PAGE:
EPA awards $9.3 million to Maryland for drinking water projects

The U.S. Environmental Protection Agency (EPA) has awarded $9.3 million to the Maryland Department of the Environment to improve drinking water systems and protect drinking water supplies.

PHILADELPHIA, Pa., Oct. 29, 2003 -- The U.S. Environmental Protection Agency (EPA) has awarded $9.3 million to the Maryland Department of the Environment to improve drinking water systems and protect drinking water supplies. The state will contribute $1.8 million in matching funds.

"This funding helps ensure that public drinking water supplies throughout Maryland remain safe and affordable, and that drinking water systems in the state are properly operated and maintained," said Donald S. Welsh, regional administrator for EPA's mid-Atlantic region.

About $8.2 million of the funding will be used to provide Maryland communities with low-interest loans to fund improvements to drinking water systems that could include upgrading treatment plants, replacing storage tanks, consolidating inadequate facilities, replacing distribution lines, improving pumping stations, and constructing wells and transmission mains.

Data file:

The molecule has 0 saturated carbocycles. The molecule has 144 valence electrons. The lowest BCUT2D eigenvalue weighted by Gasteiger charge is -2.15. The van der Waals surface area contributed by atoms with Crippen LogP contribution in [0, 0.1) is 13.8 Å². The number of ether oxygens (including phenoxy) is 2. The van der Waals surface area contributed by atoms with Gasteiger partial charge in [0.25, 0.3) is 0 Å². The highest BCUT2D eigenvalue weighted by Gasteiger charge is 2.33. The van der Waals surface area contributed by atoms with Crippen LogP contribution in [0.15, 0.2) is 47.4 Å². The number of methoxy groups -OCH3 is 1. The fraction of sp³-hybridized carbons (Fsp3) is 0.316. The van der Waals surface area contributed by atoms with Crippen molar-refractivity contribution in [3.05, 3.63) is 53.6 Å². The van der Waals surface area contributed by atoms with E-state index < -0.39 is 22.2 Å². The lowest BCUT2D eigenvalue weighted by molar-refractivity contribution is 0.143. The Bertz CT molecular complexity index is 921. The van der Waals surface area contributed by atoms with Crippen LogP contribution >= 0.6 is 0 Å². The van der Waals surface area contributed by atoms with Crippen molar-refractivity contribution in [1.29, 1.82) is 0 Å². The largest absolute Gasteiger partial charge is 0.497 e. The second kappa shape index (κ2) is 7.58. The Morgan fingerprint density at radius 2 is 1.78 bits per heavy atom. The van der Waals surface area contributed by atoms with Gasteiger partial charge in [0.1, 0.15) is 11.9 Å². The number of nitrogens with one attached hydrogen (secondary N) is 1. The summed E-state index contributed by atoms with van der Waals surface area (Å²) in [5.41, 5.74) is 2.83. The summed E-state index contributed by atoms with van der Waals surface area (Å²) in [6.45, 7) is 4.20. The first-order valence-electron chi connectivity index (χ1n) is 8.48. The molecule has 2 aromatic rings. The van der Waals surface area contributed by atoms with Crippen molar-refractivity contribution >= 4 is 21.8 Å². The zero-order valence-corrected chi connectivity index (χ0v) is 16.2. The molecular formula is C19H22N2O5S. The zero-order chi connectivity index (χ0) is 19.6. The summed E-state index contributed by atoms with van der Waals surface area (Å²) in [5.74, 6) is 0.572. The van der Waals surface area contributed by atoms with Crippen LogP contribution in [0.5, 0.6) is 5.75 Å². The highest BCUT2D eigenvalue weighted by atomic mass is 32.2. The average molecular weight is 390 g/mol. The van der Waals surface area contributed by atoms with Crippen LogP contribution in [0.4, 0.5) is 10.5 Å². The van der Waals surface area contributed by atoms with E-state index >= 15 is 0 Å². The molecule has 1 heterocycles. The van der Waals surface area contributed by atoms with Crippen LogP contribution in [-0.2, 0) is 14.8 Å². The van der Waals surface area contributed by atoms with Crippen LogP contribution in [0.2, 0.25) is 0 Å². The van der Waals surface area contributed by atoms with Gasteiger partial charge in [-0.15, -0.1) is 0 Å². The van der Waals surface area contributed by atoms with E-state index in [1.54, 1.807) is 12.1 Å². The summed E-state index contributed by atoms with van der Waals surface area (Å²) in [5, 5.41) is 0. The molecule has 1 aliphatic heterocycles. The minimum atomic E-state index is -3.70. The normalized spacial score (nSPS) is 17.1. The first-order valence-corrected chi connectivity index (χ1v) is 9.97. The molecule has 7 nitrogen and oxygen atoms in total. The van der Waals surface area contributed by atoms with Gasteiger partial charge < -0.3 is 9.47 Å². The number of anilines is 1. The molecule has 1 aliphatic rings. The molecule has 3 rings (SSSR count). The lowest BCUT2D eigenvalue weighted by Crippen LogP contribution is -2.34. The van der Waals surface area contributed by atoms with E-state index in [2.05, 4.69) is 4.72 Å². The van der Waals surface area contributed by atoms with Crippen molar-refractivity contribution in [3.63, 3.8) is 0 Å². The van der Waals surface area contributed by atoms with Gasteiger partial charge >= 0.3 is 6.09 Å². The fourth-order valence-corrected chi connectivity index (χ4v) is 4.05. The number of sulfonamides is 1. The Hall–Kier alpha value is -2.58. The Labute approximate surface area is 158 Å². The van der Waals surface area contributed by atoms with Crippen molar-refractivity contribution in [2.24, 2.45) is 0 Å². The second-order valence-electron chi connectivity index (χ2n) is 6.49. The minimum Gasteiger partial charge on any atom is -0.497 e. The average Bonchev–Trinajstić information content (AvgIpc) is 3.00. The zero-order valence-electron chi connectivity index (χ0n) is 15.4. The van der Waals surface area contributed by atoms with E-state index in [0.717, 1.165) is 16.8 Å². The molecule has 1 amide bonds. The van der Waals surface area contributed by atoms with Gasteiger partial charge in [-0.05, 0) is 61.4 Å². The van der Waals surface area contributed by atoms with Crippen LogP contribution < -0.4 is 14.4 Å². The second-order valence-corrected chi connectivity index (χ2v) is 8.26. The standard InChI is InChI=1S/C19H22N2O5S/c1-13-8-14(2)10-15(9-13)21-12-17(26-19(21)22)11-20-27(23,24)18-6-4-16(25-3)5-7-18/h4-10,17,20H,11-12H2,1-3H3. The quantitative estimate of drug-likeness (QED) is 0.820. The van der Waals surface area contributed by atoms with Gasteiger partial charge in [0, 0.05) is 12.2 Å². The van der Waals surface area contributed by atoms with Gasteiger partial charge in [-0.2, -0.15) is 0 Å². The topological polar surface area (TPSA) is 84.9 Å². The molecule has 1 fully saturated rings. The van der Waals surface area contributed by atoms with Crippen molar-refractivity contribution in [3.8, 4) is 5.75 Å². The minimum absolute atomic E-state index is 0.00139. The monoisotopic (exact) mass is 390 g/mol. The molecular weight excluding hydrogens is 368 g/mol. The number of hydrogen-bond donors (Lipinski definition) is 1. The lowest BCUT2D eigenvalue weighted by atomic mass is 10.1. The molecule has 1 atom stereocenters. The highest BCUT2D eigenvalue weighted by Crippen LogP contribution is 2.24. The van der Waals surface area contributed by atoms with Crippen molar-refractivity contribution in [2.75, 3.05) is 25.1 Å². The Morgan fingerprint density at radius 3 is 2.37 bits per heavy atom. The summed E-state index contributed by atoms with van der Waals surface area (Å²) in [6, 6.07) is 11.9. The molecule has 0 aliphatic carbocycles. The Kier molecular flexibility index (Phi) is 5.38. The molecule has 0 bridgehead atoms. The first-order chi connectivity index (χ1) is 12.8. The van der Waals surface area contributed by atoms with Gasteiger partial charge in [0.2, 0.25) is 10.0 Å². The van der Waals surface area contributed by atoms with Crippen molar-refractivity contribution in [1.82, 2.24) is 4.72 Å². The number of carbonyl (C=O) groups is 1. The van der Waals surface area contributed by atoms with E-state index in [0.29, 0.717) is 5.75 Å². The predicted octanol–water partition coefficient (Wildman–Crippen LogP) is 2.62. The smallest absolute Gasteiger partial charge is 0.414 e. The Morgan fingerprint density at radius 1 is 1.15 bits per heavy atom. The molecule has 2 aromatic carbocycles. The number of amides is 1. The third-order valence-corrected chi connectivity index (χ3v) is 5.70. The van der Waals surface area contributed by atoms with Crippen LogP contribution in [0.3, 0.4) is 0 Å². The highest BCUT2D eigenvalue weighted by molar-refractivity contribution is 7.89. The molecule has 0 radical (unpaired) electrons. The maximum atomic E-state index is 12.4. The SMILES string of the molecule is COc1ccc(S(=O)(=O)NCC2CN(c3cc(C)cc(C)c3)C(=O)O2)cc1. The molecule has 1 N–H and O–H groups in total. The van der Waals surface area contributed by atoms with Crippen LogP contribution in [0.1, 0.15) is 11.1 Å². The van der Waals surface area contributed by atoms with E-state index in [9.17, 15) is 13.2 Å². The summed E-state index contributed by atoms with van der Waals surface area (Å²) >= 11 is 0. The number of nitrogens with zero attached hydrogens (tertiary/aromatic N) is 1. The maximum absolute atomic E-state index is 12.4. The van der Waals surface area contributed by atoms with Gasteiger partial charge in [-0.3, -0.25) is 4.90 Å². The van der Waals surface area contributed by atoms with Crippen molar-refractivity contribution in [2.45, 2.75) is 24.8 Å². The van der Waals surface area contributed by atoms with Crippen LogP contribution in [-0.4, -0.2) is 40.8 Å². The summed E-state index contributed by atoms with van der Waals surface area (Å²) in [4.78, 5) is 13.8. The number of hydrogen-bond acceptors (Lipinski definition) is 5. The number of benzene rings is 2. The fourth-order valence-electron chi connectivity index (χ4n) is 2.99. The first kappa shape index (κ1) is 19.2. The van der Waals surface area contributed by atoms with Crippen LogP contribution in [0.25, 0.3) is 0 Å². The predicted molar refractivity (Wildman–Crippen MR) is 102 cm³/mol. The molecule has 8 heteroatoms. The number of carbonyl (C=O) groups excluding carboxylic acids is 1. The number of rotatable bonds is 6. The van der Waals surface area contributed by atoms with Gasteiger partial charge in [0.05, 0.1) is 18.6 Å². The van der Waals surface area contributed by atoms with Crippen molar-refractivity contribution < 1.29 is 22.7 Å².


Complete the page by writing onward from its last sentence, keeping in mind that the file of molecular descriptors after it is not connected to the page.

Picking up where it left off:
Additionally, the Maryland Department of Environment will use about $2.9 million of the funding to manage the loan program, to provide technical assistance to small water systems, to expand operator training and certification programs, to protect drinking water supplies from contamination and to ensure that drinking water systems remain viable.

The EPA grant is from the drinking water state revolving fund authorized by the 1996
amendments to the Safe Drinking Water Act. The program emphasizes preventing contamination through source water protection and enhanced water systems management. The fund helps to ensure that public drinking water supplies remain safe and affordable, and that drinking water systems are properly operated and maintained. As communities repay their loans, the funds are available for new projects in Maryland.


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